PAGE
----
Sweating the small stuff Home

Micro-Sculptures Give Metal The Velcro Touch

Minuscule shapes sculpted on metal surfaces could have a profound impact in many fields of engineering.

By training intense electron beams on the surface of metals, Bruce Dance and his team have found a way to fashion delicate metal projections that will act like ultra-strong Velcro to form much tougher joints between metals and lightweight composite materials in aircraft and cars.

The projections could be used to encourage bone to grow onto artificial hips. They could also be used in electronics to produce heat sinks of just about any shape.

Developed at the Welding Institute (TWI) in Great Abington, near Cambridge in the UK, the technology - dubbed Surfi-Sculpt - can grow structures up to 2 millimetres high and 0.2 millimetres in diameter.

To make a projection, researchers focus a beam of electrons in a vacuum chamber at the point on a metal surface where they want it to grow. The metal melts at the centre of the beam. When the beam is moved sideways, surface tension pulls the molten metal into a droplet.

And the metal vaporised next to the droplet adds even more metal to the droplet, which then solidifies to start the projection. "When we first realised we could do this we were absolutely gobsmacked," Dance says.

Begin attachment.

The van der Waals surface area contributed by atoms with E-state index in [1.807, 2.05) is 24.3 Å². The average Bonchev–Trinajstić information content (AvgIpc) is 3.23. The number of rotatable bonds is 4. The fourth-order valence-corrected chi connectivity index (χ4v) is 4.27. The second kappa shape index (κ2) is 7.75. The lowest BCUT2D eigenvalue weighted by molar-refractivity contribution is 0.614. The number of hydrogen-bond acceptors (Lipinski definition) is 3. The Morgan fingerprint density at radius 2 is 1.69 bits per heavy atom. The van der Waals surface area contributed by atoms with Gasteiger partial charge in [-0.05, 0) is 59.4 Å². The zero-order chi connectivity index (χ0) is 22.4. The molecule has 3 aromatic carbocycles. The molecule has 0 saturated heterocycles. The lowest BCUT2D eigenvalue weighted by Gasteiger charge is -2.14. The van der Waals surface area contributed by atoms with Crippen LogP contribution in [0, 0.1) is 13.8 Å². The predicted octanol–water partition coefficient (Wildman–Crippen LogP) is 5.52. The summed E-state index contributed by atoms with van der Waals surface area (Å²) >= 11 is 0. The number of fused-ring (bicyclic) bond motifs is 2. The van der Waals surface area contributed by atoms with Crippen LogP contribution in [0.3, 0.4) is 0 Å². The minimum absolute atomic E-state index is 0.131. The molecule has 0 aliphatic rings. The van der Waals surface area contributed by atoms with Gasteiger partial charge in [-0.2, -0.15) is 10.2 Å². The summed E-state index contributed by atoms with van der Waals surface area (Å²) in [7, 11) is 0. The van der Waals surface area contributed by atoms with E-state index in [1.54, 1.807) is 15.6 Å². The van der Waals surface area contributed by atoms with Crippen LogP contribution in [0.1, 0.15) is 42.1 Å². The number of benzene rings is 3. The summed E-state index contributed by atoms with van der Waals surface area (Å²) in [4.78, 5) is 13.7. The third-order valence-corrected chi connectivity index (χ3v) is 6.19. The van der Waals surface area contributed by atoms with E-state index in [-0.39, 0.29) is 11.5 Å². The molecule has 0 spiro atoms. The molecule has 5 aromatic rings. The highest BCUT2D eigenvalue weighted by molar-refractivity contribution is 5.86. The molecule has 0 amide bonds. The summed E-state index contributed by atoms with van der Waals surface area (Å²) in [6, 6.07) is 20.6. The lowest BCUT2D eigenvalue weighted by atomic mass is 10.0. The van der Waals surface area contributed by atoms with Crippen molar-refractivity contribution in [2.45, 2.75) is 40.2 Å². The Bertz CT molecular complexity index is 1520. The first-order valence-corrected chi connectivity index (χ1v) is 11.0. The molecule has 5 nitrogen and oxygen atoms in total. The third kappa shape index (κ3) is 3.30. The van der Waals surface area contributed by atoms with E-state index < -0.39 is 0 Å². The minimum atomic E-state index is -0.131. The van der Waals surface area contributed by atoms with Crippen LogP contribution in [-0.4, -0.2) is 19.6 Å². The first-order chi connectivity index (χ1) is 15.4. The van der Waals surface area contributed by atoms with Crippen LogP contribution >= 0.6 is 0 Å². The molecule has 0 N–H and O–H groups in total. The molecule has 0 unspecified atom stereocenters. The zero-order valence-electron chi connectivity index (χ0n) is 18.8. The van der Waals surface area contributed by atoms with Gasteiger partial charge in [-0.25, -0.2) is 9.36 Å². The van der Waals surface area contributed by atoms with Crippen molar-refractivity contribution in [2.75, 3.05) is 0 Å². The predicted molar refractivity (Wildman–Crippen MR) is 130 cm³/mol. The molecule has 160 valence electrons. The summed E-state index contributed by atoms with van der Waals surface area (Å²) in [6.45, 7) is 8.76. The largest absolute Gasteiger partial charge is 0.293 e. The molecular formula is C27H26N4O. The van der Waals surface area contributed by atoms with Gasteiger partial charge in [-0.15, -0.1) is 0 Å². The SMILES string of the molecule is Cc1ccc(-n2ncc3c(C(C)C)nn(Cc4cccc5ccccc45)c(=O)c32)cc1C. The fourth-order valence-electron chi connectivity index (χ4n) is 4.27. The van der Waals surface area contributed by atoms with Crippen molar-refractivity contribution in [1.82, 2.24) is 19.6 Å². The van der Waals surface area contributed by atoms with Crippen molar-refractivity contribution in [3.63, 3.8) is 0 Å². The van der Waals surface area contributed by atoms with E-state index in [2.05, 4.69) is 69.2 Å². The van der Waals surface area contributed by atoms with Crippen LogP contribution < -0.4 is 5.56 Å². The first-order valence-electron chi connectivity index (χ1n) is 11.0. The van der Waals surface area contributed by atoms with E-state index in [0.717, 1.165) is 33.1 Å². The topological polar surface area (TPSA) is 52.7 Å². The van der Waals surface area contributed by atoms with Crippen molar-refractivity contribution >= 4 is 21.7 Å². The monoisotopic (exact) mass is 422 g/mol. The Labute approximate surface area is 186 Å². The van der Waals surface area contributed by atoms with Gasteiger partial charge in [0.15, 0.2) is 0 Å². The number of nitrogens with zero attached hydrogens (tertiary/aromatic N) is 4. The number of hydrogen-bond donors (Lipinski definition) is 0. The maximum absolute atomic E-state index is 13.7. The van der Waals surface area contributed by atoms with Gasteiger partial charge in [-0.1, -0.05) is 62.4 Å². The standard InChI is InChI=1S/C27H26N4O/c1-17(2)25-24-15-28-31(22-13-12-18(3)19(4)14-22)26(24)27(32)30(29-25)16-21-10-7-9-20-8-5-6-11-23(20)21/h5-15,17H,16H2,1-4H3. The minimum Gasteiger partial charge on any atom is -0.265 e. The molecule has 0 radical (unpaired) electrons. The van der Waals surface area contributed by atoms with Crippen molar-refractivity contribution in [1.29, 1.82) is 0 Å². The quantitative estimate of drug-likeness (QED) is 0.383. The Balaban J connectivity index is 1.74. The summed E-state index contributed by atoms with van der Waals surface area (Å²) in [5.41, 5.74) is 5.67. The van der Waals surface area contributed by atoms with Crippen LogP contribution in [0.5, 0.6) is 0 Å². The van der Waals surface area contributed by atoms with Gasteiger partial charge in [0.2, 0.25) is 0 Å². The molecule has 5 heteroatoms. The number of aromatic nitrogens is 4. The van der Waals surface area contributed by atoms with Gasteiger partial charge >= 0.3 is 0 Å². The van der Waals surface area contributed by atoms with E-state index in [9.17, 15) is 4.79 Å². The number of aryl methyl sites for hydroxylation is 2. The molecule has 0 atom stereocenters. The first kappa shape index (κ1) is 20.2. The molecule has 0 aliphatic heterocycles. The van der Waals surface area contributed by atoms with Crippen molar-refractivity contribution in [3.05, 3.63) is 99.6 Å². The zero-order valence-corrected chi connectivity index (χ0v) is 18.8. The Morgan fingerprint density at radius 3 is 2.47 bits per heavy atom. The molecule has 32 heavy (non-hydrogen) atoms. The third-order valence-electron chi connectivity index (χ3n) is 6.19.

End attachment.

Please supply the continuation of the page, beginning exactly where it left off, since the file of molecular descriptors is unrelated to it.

Surface eruption

The projection is grown by repeating the process and sluicing molten metal over it from different directions. "It's a bit like sweeping up leaves, except you start at the point where you want them to accumulate," says Dance's colleague, Colin Ribton.

Electromagnetic fields controlled by software choreograph the electron beam's movements around the metal, teasing out many projections at once.

The process is fast. It takes less than 10 seconds to create thousands of projections on a plate 10 centimetres square. "The whole surface erupts seemingly simultaneously," Ribton says.

Dance hopes an early application will be in improving the joints between metals and composites. The sculpted surface area is between two and 10 times larger than smooth metal, and composite fibres will easily become entangled with it.

Glass and plastics

Like joining two pieces of Velcro, TWI says it can bond a metal to a composite simply by pressing them together. The carbon fibres in the composite wrap tightly around the protrusions, creating a firm bond without any kind of glue.

Dance says his early tests show that these joints will last far longer than current composite-metal joints, which are held together by adhesives.

Surfi-Sculpt has so far been successfully tested on stainless steel, aluminium and titanium, but TWI expects that it will work on any material that melts, such as glass and plastics.

TWI says 20 aerospace and automotive companies are now examining its sculpting technology, for which it has recently filed world patent applications. It expects products using the technique to be on the market within a couple of years.

"This technology is a world first," says John Cumberland of Cambridge Vacuum Engineering, a firm that makes electron beam welders. "It solves a major jointing problem."

Mick Hamer